Biochar is believed to have long mean residence times in the soil. While the methods by which biochar mineralizes (turns into CO2) are not completely known,evidence from soil samples in the Amazon shows large concentrations of black carbon (biochar) remaining after they were abandoned thousands of years ago. The amount of time the biochar will remain in the soil depends on the feedstock material, how charred the material is, the surface:volume ratio of the particles, and the conditions of the soil the biochar is placed in. Estimates for the residence time range from 100 to 10,000 yrs, with 5,000 being a common estimate. Lab experiments confirm a decrease in carbon mineralization with increasing temperature, so carefully controlled charring of plant matter can increase the soil residence time of the biochar C.
Under some circumstances, the addition of biochar to the soil has been found to accelerate the mineralization of the existing soil organic matter, but this would only reduce and not suppress the net benefit gained by sequestering carbon in the soil by this method. Furthermore, the suggested soil conditions for the integration of biochar are in heavily degraded tropical soils used for agriculture, not organic matter-rich boreal forest soils (as tested in the above reference).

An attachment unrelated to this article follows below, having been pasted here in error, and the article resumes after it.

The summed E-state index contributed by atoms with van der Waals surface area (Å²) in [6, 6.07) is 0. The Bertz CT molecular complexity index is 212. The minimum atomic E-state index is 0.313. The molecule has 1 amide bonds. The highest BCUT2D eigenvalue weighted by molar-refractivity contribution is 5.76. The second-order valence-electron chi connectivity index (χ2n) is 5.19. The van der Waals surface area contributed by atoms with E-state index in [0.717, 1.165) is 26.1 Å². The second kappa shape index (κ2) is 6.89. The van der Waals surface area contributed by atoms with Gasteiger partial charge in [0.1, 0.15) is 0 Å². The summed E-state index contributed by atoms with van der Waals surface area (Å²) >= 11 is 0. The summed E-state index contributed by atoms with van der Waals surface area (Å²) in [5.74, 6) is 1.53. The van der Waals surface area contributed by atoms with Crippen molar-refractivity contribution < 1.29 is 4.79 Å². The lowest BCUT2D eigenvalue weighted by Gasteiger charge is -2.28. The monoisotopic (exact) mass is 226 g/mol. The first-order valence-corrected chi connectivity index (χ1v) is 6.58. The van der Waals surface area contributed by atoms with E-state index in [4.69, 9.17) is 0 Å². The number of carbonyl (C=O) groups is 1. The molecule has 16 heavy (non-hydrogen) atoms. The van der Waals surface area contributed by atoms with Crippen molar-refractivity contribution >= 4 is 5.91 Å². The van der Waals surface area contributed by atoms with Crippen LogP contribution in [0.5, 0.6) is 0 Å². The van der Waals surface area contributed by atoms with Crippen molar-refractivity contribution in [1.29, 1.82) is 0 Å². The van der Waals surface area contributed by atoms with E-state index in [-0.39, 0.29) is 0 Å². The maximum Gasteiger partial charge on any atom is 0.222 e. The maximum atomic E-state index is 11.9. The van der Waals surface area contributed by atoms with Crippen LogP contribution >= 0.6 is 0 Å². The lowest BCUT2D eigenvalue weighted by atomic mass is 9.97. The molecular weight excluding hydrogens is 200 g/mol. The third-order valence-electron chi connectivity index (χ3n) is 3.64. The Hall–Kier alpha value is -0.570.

In addition to its potential for carbon sequestration, biochar has numerous co-benefits when added to soil. It can prevent the leaching of nutrients out of the soil, increase the available nutrients for plant growth, increase water retention, and reduce the amount of fertilizer required. Additionally, it has been shown to decrease N2O (Nitrous oxide) and CH4 (methane) emissions from soil, thus further reducing GHG emissions. Biochar can be utilized in many applications as a replacement for or co-terminous strategy with other bioenergy production strategies. One of its most immediate uses is in switching from "slash-and-burn” to “slash-and-char” to prevent the rapid deforestation and subsequent degradation of soils.
“Biochar sequestration does not require a fundamental scientific advance and the underlying production technology is robust and simple, making it appropriate for many regions of the world.” Johannes Lehmann, of Cornell University, estimates that pyrolysis will be cost feasible when the cost of a CO2 ton reaches $37, (as of the end of June 2008, CO2 is trading at $45/ton on the ECX) – so using pyrolysis for bioenergy production is feasible, even though it may be more expensive than fossil fuels at the moment.
Co-benefits for soil of pyrolysis